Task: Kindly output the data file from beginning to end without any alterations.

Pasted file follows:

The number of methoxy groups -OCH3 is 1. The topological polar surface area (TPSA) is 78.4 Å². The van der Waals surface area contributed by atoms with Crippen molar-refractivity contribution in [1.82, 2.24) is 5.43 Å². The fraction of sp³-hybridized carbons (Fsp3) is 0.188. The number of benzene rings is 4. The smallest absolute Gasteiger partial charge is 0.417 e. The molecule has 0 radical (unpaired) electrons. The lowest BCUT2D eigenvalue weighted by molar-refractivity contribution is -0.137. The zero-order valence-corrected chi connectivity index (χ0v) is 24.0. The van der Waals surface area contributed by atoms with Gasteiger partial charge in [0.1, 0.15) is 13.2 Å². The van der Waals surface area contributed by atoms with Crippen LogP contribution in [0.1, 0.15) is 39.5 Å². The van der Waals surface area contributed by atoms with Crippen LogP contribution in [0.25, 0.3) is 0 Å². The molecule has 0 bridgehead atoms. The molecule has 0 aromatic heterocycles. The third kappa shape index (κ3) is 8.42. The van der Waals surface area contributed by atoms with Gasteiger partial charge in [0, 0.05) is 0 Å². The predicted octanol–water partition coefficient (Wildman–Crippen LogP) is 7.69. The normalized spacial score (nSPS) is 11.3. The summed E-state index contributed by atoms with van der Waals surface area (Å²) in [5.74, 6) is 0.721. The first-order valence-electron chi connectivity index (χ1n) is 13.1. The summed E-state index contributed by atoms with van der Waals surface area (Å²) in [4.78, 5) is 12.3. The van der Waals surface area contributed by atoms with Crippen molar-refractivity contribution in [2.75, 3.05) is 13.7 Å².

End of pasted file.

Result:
The number of methoxy groups -OCH3 is 1. The topological polar surface area (TPSA) is 78.4 Å². The van der Waals surface area contributed by atoms with Crippen molar-refractivity contribution in [1.82, 2.24) is 5.43 Å². The fraction of sp³-hybridized carbons (Fsp3) is 0.188. The number of benzene rings is 4. The smallest absolute Gasteiger partial charge is 0.417 e. The molecule has 0 radical (unpaired) electrons. The lowest BCUT2D eigenvalue weighted by molar-refractivity contribution is -0.137. The zero-order valence-corrected chi connectivity index (χ0v) is 24.0. The van der Waals surface area contributed by atoms with Gasteiger partial charge in [0.1, 0.15) is 13.2 Å². The van der Waals surface area contributed by atoms with Crippen LogP contribution in [0.1, 0.15) is 39.5 Å². The van der Waals surface area contributed by atoms with Crippen LogP contribution in [0.25, 0.3) is 0 Å². The molecule has 0 bridgehead atoms. The molecule has 0 aromatic heterocycles. The third kappa shape index (κ3) is 8.42. The van der Waals surface area contributed by atoms with Gasteiger partial charge in [0, 0.05) is 0 Å². The predicted octanol–water partition coefficient (Wildman–Crippen LogP) is 7.69. The normalized spacial score (nSPS) is 11.3. The summed E-state index contributed by atoms with van der Waals surface area (Å²) in [5.74, 6) is 0.721. The first-order valence-electron chi connectivity index (χ1n) is 13.1. The summed E-state index contributed by atoms with van der Waals surface area (Å²) in [4.78, 5) is 12.3. The van der Waals surface area contributed by atoms with Crippen molar-refractivity contribution in [2.75, 3.05) is 13.7 Å².